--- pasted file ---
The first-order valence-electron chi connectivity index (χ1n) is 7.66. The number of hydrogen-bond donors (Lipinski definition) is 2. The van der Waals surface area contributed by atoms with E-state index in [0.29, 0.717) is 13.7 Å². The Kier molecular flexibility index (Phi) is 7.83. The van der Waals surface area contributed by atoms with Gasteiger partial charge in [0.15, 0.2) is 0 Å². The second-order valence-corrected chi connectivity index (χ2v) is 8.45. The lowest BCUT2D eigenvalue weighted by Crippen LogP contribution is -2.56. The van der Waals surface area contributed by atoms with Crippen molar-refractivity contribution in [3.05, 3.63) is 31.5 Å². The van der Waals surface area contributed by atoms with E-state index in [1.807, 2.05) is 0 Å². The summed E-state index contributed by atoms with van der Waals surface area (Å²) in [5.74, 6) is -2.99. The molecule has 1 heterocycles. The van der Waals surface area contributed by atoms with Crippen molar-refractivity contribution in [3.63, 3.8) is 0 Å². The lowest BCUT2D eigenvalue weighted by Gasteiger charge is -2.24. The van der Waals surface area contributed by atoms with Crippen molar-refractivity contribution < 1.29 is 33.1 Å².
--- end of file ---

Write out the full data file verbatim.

The first-order valence-electron chi connectivity index (χ1n) is 7.66. The number of hydrogen-bond donors (Lipinski definition) is 2. The van der Waals surface area contributed by atoms with E-state index in [0.29, 0.717) is 13.7 Å². The Kier molecular flexibility index (Phi) is 7.83. The van der Waals surface area contributed by atoms with Gasteiger partial charge in [0.15, 0.2) is 0 Å². The second-order valence-corrected chi connectivity index (χ2v) is 8.45. The lowest BCUT2D eigenvalue weighted by Crippen LogP contribution is -2.56. The van der Waals surface area contributed by atoms with Crippen molar-refractivity contribution in [3.05, 3.63) is 31.5 Å². The van der Waals surface area contributed by atoms with E-state index in [1.807, 2.05) is 0 Å². The summed E-state index contributed by atoms with van der Waals surface area (Å²) in [5.74, 6) is -2.99. The molecule has 1 heterocycles. The van der Waals surface area contributed by atoms with Crippen molar-refractivity contribution in [3.63, 3.8) is 0 Å². The lowest BCUT2D eigenvalue weighted by Gasteiger charge is -2.24. The van der Waals surface area contributed by atoms with Crippen molar-refractivity contribution < 1.29 is 33.1 Å².